Throwback Thursday: 50 Years Ago, Martin Luther King, Jr., Spoke on the Common

On April 23, 1965, a crowd of 22,000 people gathered to hear King speak.

Associated Press

Associated Press

Fifty years ago on April 23, 1965, Martin Luther King, Jr., led one of Boston’s first freedom marches from Roxbury to Boston Common. Galvanized by his presence, 22,000 people gathered together to hear him speak in one of the city’s most enormous demonstrations for civil rights.

King had first grown to know Boston as a student at Boston University in the 1950s. It was then that he met his wife Coretta. But when he returned in 1965, it was not as an anonymous student, but as an enormous figure in the Civil Rights movement. Two years after his “I Have a Dream Speech,” he addressed the Massachusetts state legislature with similar language, looking forward to a day when all kinds of people could join hands and sing “Free at last.”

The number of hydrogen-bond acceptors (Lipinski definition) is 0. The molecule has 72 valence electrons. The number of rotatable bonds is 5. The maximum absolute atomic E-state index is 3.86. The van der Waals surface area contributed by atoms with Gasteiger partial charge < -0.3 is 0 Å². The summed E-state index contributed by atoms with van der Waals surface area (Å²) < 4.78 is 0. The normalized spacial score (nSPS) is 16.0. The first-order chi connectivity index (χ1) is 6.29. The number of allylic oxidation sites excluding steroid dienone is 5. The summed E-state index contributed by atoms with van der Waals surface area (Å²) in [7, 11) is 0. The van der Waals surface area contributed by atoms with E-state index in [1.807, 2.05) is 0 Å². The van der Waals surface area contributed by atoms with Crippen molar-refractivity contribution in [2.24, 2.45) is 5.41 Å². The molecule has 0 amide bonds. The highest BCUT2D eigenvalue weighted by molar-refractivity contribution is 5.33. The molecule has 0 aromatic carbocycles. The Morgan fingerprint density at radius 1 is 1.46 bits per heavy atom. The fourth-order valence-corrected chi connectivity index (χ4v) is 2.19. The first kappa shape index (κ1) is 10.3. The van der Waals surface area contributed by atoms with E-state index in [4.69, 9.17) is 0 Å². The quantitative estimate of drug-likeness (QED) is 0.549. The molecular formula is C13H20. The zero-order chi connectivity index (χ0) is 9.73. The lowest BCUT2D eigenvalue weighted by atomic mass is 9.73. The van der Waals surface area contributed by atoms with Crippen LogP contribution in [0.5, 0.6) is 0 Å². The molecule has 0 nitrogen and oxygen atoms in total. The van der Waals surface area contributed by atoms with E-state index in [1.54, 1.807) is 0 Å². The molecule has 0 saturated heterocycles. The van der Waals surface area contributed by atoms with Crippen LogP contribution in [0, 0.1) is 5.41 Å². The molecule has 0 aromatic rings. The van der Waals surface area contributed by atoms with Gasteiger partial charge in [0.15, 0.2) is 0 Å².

The next day, April 23, he joined others at the front of a mile-long column of marchers in Roxbury. Together, they walked to the Boston Common. There, with 22,000 people gathered to listen despite the cold rain, King spoke for 25 minutes on issues of racial segregation, housing, and education in the state.

“Now is the time to make real the promise of democracy. Now is the time to make brotherhood a reality. Now is the time,” he said.